A few months ago, Digital World Acquisition Corp (DWAC) announced its merger with Donald Trump’s media company, Trump Media & Technology Group. Not surprisingly, the SPAC quickly popped up and hit a high of around $100 before turning back towards the lows of $40. Investors immediately wanted exposure to Donald Trump with his massive social media following, however, I believe this stock carries too much risk.
In recent news, Reuters reported on January 6 that Trump Media & Technology Group was expected to launch its social media app, Truth Social, on February 21. The social media app feels very similar to Twitter (TWTR), with users being free to post. Do whatever they want except to follow other users and trending topics. The stock has gained about 35% since the news, though I believe there remains a long, volatile road ahead for shareholders.
Yes, it cannot be denied that Trump has massive followers, however, I do believe that shareholders can keep a risky asset in their portfolio. Aside from potential regulatory scrutiny among all social media companies, financial projections appear too aggressive and the stock is already pricing in success.
For now, I believe investors should stay away from the name, though admit that I wouldn’t be surprised to see a decent pop once Truth Social officially launches next month.
Digging Into TMTG and Truth Social
Before digging further into the social media app, Truth Social, the entire organization is built around Trump’s massive social media following and the belief that the company can disrupt traditional social media players. While I agree that there is potential for some disruption, it takes significant scale, investment and time horizon for new social media companies to be successful.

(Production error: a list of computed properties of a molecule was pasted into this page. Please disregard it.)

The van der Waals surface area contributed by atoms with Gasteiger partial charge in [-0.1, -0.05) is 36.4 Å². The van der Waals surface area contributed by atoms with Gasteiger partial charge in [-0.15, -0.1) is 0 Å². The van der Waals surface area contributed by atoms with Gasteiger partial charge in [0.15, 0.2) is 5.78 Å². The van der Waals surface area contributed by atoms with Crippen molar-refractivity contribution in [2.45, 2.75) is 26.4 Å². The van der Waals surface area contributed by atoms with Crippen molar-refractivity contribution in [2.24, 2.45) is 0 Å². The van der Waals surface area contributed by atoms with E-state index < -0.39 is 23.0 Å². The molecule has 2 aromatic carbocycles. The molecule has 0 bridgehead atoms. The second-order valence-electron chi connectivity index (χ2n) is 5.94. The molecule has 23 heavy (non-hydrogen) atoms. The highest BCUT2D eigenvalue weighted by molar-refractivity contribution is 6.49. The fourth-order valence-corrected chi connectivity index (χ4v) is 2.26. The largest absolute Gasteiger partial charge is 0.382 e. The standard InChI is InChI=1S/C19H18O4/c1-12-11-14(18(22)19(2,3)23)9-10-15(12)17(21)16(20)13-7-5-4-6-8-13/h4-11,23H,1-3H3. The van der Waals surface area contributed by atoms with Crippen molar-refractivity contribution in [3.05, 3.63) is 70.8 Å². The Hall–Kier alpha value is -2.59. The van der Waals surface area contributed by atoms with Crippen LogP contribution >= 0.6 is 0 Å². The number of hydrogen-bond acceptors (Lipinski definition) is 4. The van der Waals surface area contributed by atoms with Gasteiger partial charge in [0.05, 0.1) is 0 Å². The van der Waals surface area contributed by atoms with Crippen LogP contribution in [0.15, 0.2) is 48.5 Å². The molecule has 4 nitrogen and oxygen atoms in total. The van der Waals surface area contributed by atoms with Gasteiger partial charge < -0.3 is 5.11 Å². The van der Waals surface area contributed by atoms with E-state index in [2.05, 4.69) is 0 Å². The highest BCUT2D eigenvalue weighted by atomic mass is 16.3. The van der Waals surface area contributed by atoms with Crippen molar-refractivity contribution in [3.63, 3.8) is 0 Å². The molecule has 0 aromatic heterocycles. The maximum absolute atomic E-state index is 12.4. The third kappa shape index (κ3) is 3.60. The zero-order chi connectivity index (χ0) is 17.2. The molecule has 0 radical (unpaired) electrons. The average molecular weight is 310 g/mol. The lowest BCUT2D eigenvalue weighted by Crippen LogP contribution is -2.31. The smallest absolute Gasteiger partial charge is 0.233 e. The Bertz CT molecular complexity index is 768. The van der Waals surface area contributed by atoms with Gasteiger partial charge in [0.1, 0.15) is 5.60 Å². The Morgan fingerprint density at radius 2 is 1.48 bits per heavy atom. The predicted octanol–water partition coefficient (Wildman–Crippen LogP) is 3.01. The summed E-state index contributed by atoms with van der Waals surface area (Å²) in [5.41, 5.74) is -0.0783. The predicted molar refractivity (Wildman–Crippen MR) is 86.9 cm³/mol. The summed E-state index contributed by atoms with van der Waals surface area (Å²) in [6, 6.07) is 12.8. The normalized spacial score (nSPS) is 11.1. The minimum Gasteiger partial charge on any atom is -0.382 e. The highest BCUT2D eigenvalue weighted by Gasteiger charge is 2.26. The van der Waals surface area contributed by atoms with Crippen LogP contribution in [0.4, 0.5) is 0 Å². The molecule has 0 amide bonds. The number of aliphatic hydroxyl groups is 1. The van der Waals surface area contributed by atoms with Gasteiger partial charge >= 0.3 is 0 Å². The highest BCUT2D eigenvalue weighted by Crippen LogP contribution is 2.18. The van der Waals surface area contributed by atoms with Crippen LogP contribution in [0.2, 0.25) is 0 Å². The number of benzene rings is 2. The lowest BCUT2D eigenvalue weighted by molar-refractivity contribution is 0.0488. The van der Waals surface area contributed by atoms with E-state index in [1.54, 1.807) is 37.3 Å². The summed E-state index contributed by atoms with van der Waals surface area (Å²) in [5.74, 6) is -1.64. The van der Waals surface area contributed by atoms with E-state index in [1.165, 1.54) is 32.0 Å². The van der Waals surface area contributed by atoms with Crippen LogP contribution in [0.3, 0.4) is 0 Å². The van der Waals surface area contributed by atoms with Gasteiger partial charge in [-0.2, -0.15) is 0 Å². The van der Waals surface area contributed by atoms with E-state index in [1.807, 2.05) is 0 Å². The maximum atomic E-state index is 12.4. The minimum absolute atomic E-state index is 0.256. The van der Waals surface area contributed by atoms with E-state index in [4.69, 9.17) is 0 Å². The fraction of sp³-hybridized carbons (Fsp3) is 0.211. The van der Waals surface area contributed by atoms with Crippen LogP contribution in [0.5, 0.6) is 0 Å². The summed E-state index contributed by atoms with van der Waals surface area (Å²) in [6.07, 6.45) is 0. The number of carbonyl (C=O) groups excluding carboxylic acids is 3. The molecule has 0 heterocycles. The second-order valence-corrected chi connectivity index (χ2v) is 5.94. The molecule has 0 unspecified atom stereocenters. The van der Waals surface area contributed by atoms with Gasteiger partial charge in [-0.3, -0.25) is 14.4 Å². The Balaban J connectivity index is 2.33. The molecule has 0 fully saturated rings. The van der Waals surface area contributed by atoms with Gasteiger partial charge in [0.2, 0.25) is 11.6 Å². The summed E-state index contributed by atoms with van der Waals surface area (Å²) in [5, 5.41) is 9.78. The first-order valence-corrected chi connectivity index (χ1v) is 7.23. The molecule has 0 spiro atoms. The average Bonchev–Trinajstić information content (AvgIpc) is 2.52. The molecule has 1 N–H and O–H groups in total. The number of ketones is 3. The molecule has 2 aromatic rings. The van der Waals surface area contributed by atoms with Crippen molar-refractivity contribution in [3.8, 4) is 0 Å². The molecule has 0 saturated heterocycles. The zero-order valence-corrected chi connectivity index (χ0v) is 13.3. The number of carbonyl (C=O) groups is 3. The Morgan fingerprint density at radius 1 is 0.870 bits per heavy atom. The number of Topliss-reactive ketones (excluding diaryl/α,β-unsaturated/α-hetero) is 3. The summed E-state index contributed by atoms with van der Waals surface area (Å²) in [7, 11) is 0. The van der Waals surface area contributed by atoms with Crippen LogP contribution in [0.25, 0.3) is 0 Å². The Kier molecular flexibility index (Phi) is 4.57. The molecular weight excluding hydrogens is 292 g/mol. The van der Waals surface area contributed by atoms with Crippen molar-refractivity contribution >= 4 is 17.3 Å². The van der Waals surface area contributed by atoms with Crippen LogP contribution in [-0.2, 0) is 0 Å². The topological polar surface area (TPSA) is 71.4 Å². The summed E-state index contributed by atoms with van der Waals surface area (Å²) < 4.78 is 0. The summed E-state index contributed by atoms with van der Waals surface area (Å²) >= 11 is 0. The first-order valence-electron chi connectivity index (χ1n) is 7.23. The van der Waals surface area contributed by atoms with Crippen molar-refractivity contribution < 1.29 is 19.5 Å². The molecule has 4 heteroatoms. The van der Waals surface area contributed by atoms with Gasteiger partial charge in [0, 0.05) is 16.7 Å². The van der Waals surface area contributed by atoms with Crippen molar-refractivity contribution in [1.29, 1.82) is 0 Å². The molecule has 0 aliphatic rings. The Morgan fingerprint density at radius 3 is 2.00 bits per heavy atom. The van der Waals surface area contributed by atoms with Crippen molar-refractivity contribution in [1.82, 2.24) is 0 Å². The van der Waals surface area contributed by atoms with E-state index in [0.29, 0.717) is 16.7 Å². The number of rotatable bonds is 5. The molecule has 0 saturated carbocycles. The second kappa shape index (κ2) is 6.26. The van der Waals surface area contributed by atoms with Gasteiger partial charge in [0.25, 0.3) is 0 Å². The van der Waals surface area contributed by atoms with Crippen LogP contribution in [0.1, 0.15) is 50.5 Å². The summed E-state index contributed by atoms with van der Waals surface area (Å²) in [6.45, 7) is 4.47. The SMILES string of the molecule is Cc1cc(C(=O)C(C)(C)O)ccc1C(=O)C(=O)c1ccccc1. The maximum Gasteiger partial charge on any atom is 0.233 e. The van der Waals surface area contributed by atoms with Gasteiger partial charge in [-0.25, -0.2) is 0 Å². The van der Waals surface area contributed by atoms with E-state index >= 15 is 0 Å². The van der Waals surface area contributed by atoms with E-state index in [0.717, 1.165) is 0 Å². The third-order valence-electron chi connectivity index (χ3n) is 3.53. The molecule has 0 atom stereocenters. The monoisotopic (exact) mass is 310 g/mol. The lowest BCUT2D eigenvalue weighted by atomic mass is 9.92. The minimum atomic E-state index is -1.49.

Interestingly, before Donald Trump was banned from Twitter, he posted an impressive 89 million followers to go with his 33 million Facebook followers and 24 million Instagram followers. While this represents a massive following, it is not automatically related to 100% conversion to Trump media and technology.
In total, Donald Trump had about 146 million followers, although it is likely that some of these are the same person (ie, a person can follow him on Twitter, Facebook, and Instagram, which would equal 3 followers). By comparison, Facebook has about 2 billion daily active users (unique individuals) and Twitter has over 200 million average monetizable daily active users. In other words, even if Trump’s 146 million followers were all individuals with no repeatability (which it isn’t) and the company converted 100% of these into monetizable users (unlikely), they were still smaller than Twitter. Will be
Of course, Trump Media & Technology will compete in multiple segments of the market, including news, paid subscription content, podcasts, and a messaging platform. While neither of these services is new to the market by any means, the company’s approach appears to be too broad to garner as much interest as possible.
In the company’s filings, he provided financial projections for the next several years. On a positive note, the company isn’t mentioning a lot of revenue for its Truth Social platform, which is a reasonable assumption given the difficulty of growing users and being able to monetize them.
Over the next 5 years, the company anticipates its total TMTG+ user base to reach 81 million, of whom 26% are monetized users, thus generating revenue of $3.7 billion. While these assumptions are not 100% guaranteed, they do present a blue sky development opportunity.
However, many social media platforms, especially in their infancy, struggle to improve their monetization base, as it would cost millions, if not billions, of dollars to achieve massive, if not billions, of dollars in terms of daily active users. Huh. Interestingly, operating margins or profitability have not been factored in the company’s financial projections. So even if the above assumptions turn out to be true regarding user growth and revenue, this company could still lose billions of dollars.